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Walton School District and Education Association make their case at hearing

May 9th, 2014 | 0

By ALICIA LEONARD
Special Magistrate (SM) Tom Young flew in from Tampa, Fla. to hear both sides of the teacher raise issue this prior week. On Friday, May 2, 2014 the Walton County School District (WCSD) and the Walton County Education Association(WCEA) presented their cases to Young. Both sides made opening statements to lay out their case before the SM. Young was retained by the Public Employee Relations Commission(PERC) to hear the case. He has experience on both sides of the table as a retired public relations and employment attorney with 40 years experience, and as a prior school board member, among the many hats he has worn.
Before opening statements, both sides went though evidence and stipulations whether both sides agreed to what was being presented. Many documents were agreed upon by both sides and most of the information was admitted into evidence except for a few documents the WCEA attempted to submit, but only due to their lack of a supporting witness, since the documents had been compiled over many years.
The District went over their projected budget as the main evidence of their case, saying that falling under the 3-percent statue in their general fund could have dire consequences to the district, citing possible problems obtaining loans, credit rating issues as well as state involvement in the district, if the funds fall even lower than 3 percent.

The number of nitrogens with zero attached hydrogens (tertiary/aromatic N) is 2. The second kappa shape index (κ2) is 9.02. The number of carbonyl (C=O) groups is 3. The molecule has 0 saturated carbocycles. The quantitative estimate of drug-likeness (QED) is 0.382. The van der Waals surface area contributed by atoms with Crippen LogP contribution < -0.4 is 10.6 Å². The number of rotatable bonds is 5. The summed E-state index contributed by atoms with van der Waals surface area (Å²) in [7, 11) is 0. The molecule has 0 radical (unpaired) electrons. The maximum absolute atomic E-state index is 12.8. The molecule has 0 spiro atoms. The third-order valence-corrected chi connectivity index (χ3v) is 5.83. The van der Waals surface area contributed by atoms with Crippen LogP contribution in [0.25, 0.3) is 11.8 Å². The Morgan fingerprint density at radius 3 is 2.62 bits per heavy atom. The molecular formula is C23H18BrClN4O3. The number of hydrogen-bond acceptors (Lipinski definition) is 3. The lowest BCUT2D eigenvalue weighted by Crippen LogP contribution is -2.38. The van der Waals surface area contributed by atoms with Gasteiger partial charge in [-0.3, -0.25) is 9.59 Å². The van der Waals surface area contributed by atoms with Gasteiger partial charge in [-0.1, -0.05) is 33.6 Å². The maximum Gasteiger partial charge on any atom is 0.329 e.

The union told Young they believe there are funds available for the raises in the general operating budget because projected expenses would not be as high as the district believed. The district countered that insurance for employees alone had gone up this year, totaling close to an extra $800,000 from this year’s budget.
Both sides seem to be having issues over the amount that support personnel received and where it came from during the hearing, with the union pointing out they believed those workers deserved their raise, but believed they should be paid out of the general fund, and all state allocated funds should go to teachers. Since ratifying their agreement and receiving approval from the board, those support personnel have received back pay and the raises they agreed to from the general fund, until the district receives the earmarked funds from the state.
The meeting ran most of the day, with Young asking for briefs to be filed from both sides electronically by May 9, instead of both sides giving a closing argument. He will then send the opposing sides’ briefs to each other electronically and render his recommendation electronically on May 12.
Both sides are working together to try and work out the agreement before the funds revert back to the state. The Department of Education has requested the plans be submitted by May 30, but Union reps expressed they believed the end of June was really the deadline for submissions.
Young’s recommendation will be considered by both sides, but is not binding, and teachers may decide to vote on the recommendation. The recommendation from the SM will also come before the board for its consideration. It is non-binding, and the union’s only recourse may be to come before the board for a decision on how the funds will be allocated and where they will come from.

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